I was thinking tonight about why it is so hard to do the things we know will make a big positive difference in our lives. For me, that means having a consistent, daily devotional time. I struggle with this …well, daily. I don’t DO it daily, that is. Usually around 3 pm, …er, around my fourth breakdown/ragefest/”doh” moment of the day, I remember that I kind of missed that. If I can manage to get up before the kids, it’s much easier to make that happen. If the kids wake me up, forget anything quiet happening until around 10 am, when Corwin and Amaryah have found something quiet and engaging to do. So, it doesn’t happen nearly as often as it should. I know, however, that the days I do take the time to do it, it frames my whole day and puts things in perspective and focus. I have a much easier time making the right choices when those choices present themselves.
…Which brought me to my second question. How many times do I miss the fact that a choice has presented itself in the first place, WITHOUT EVEN REALIZING I HAD A CHOICE? I do this way, way too often. It’s usually followed by that feeling of regret and guilt, knowing that if I’d just been present in the moment, I’d have been able to step back and think before I acted. I think a large part of the battle is just being aware of the fact that I’m being called on to be RESPONS-ible in the first place. I’m being called on to make a response to my circumstances. What usually happens, though, is that I focus on the circumstances and find myself too late, knee-deep in the mire of the consequences of responding without thinking. I find myself with 6 less cookies on the plate all of a sudden. I find myself having spent money on something I know I shouldn’t have. I find myself on the couch at 4 pm knowing the dishes won’t do themselves and I haven’t even planned dinner yet. I find myself pounding a stick of butter just out of the fridge because I have to do something to get out the rage I’m feeling because things can’t just quiet down (my thumb is still sore). And I stand there in the after-moment with this feeling of complete stupidity that I didn’t see the choice coming. I am more than very tired of that feeling. So, in summary, It’s finally dawned on me that at least half the battle is being aware of the situation in the first place.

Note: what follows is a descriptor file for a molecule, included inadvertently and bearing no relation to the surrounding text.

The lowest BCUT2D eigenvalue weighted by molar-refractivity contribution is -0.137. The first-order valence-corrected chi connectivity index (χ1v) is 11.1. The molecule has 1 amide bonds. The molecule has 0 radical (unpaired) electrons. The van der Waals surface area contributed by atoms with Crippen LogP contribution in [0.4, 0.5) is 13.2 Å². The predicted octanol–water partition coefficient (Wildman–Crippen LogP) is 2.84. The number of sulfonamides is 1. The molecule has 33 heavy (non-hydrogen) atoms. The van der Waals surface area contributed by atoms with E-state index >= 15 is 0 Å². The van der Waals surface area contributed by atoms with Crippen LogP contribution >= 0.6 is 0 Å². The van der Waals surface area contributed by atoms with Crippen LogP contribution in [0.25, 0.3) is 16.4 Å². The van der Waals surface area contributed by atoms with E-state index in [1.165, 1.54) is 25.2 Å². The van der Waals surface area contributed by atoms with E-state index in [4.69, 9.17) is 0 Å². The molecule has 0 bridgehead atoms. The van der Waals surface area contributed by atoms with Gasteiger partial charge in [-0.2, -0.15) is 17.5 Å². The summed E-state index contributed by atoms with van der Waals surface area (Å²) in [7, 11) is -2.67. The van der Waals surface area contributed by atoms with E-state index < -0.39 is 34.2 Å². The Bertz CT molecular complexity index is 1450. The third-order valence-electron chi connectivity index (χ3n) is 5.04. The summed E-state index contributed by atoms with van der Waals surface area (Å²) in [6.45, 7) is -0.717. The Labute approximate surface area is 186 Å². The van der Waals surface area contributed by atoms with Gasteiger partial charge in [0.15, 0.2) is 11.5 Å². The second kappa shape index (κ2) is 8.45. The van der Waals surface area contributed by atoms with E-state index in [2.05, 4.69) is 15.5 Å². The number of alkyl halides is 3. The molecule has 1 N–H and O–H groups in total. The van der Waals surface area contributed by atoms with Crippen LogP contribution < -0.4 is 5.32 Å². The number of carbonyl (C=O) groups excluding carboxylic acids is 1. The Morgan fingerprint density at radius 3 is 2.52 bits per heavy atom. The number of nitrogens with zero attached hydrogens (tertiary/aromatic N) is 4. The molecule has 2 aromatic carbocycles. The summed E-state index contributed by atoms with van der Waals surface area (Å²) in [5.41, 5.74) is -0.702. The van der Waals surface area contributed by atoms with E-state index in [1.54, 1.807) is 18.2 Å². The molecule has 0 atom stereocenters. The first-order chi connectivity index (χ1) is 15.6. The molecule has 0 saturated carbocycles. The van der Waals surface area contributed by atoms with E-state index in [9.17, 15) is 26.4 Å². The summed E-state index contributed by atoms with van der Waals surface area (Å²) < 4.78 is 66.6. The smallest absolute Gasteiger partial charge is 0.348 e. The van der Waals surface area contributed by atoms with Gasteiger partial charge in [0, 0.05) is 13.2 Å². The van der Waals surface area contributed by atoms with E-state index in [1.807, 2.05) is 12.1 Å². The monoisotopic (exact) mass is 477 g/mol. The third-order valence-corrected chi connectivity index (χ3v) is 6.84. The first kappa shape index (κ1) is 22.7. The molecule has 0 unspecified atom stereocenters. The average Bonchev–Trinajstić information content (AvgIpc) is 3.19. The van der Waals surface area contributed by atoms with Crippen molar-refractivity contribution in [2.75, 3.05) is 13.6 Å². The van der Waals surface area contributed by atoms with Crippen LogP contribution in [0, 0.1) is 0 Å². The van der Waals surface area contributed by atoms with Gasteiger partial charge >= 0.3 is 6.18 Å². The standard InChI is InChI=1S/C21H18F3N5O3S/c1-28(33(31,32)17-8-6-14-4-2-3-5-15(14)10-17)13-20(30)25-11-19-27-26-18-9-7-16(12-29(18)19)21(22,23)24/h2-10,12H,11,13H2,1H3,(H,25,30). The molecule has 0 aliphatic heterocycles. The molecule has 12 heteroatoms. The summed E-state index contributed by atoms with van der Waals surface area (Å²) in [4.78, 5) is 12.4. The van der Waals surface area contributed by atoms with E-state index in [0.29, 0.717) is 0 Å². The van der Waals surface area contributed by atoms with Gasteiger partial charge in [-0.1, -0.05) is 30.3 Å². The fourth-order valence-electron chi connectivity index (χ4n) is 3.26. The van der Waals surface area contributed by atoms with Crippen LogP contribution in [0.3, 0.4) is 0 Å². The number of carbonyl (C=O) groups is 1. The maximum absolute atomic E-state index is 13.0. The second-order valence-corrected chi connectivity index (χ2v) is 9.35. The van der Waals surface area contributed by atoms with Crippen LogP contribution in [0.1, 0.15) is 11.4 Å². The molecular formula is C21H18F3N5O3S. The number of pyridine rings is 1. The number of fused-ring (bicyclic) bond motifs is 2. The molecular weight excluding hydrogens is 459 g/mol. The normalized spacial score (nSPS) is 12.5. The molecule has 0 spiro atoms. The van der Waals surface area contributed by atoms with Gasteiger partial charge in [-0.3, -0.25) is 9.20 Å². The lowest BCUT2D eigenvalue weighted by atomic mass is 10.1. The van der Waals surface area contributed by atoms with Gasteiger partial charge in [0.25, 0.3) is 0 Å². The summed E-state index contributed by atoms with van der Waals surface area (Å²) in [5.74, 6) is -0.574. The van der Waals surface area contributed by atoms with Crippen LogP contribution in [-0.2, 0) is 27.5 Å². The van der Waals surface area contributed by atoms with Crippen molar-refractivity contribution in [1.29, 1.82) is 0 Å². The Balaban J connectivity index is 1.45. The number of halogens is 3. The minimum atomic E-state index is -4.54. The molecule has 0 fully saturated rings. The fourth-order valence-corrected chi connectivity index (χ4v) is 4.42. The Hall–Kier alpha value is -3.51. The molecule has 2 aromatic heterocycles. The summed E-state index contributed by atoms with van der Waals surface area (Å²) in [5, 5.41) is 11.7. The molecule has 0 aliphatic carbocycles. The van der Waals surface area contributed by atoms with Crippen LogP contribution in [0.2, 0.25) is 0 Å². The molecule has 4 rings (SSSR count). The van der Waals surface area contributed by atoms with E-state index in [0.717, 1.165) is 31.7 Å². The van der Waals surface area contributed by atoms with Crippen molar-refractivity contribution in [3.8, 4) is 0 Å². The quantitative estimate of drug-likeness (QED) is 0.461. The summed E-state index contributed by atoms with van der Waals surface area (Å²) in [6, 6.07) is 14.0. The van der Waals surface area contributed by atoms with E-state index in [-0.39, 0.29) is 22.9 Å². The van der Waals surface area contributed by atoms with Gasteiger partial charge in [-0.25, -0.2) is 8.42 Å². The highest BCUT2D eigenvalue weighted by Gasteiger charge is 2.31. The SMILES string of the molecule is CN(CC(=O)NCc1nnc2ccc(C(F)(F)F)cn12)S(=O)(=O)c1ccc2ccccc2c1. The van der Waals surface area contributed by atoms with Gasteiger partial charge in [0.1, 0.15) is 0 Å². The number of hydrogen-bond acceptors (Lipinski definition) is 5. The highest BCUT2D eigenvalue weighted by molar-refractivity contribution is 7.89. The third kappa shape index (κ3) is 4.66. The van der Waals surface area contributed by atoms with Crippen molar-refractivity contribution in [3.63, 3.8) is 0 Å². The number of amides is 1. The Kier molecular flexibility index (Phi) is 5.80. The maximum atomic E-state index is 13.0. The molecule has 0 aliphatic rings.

I think that’s the conflict that I couldn’t name when I watched the movie “The Weather Man” with Nicholas Cage (see blog from a long time ago). His character just kept screwing up because he was too entrenched in how miserable his circumstances were to SEE THE CHOICE. I know now that that is why his character drove me crazy. It’s because that’s exactly what I do. Even Paul expressed frustration over being unable to consistently do what was right and so often doing what he knew he shouldn’t. It’s all about getting caught up in the Old Man. The old self that forgets that it really is dead. I think that this somehow relates to the “daily dying to self” thing. So, does salvation mean that the old man is dead (I think I agree with this), or dying, in that we have to continually kill it every moment of the day? Maybe yes to both? …Maybe the first statement describes salvation, and the second, the constant killing the Old Man, relates to sanctification. I think what responding in obedience to the Spirit really is saying is, “Old Self, you know, you are dead, so please shut up and go away.” It’s realizing that I am already really a new person in Christ (that’s by grace), and in responding in obedience, I am really just pointing out the fact that the Old Man is dead already. Lots to think about… Hope someone can follow this. I personally would love to go back and diagram some of my ridiculously convoluted sentences sometime when I have nothing better to do.